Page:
The CEO of Texas-based Responsive Education Solutions has responded to an in-depth article in Slate detailing how the charter operator’s public schools teach junk science and political propaganda as factual. Frankly, the CEO’s response is just as troubling as the original allegations about the schools’ troubling curriculum.
Responsive Ed’s CEO Chuck Cook wrote an extensive reply to a post about the Slate article on the Arkansas Times website. You can read Cook’s full response in the comments section here. The Arkansas Times writer discusses Cook’s response here. (The original Slate article by Zack Kopplin is here, and a TFN press release about the revelations in that article is here.)
Cook begins his defense by arguing that Responsive Ed’s instructional materials on evolution are simply conforming to the Texas curriculum standards by “examining all sides of scientific evidence” of scientific explanations. He then proceeds to post an extended except from those classroom materials — an excerpt that portrays creationism as a valid scientific concept. This is part of his excerpt from the classroom materials students use:
In recent years, these two schools of thought —creationism and evolution—have been at conflict in schools, universities, and scientific circles.… Read More
Josh Rosenau, programs and policy director at the National Center for Science Education, wondered how the creationist chairwoman of the Texas State Board of Education (SBOE) came to appoint a real scientist and evolution defender to a key textbook review panel. As we reported on Tuesday, that panel unanimously rejected creationist claims that a leading high school biology textbook from Pearson Education was filled with “factual errors.” The panel’s decision removed the last obstacle to that textbook’s official approval by the SBOE for use in Texas public schools. To learn more about what happened, Josh reached out to Vincent Cassone, the chair of the University of Kentucky Biology Department appointed by creationist Barbara Cargill, R-The Woodlands, to serve on the panel. Here is Josh’s report:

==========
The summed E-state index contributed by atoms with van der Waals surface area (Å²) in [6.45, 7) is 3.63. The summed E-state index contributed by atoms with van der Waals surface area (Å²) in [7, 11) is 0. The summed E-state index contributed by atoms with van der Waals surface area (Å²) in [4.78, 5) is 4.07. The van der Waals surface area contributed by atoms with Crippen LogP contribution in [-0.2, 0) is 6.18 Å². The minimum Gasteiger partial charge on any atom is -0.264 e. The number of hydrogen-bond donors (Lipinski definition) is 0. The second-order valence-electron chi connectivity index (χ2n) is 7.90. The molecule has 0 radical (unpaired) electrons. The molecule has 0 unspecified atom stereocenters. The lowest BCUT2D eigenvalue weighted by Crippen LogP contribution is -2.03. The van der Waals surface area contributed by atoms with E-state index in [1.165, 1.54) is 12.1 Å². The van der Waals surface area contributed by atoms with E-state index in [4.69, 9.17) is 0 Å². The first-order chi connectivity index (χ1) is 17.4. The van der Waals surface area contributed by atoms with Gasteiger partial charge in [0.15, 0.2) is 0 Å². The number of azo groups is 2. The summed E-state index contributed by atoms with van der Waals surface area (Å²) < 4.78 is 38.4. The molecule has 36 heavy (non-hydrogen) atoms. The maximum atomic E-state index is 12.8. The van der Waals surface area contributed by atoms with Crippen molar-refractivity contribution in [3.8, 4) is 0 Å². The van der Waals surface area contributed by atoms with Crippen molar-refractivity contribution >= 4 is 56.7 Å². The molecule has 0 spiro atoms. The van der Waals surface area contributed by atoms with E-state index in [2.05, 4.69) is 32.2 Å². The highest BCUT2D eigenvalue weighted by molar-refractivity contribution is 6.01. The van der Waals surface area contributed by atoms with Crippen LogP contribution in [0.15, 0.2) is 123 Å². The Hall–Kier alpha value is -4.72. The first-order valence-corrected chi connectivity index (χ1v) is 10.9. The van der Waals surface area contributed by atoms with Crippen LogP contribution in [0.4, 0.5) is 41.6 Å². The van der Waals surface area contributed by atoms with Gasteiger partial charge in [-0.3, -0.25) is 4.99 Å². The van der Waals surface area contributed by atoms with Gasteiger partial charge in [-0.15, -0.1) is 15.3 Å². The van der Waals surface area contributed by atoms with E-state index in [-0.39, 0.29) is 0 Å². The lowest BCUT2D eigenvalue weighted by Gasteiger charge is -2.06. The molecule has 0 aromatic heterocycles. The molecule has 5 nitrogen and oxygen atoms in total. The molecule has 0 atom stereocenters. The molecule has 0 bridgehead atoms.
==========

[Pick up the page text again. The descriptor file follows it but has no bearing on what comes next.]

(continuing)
With the news that an expert review panel unanimously approved Pearson’s Biology textbook and rejected creationist criticisms of it, there was one last nagging mystery in the Texas textbook saga. I expected the book to be approved as written, having said it would take five minutes for reviewers to see that the complaints against the book were bogus. And I understood why Arturo De Lozanne and Ron Wetherington, both Texas scientists long active in… Read More
This year’s sweeping win for science education in Texas now appears to be complete.
Multiple sources tell us that a special expert panel has given unanimous approval to the Pearson biology textbook whose adoption by the Texas State Board of Education (SBOE) last month had been tripped up by allegations that it contained “factual errors.”
A creationist on the panel that reviewed the Pearson textbook last summer had claimed that there were nearly two dozen “factual errors” in the product. Pearson and the textbook’s authors flatly rejected those claims in a detailed rebuttal and refused to make changes. Pearson’s textbook is widely used throughout the nation’s high schools.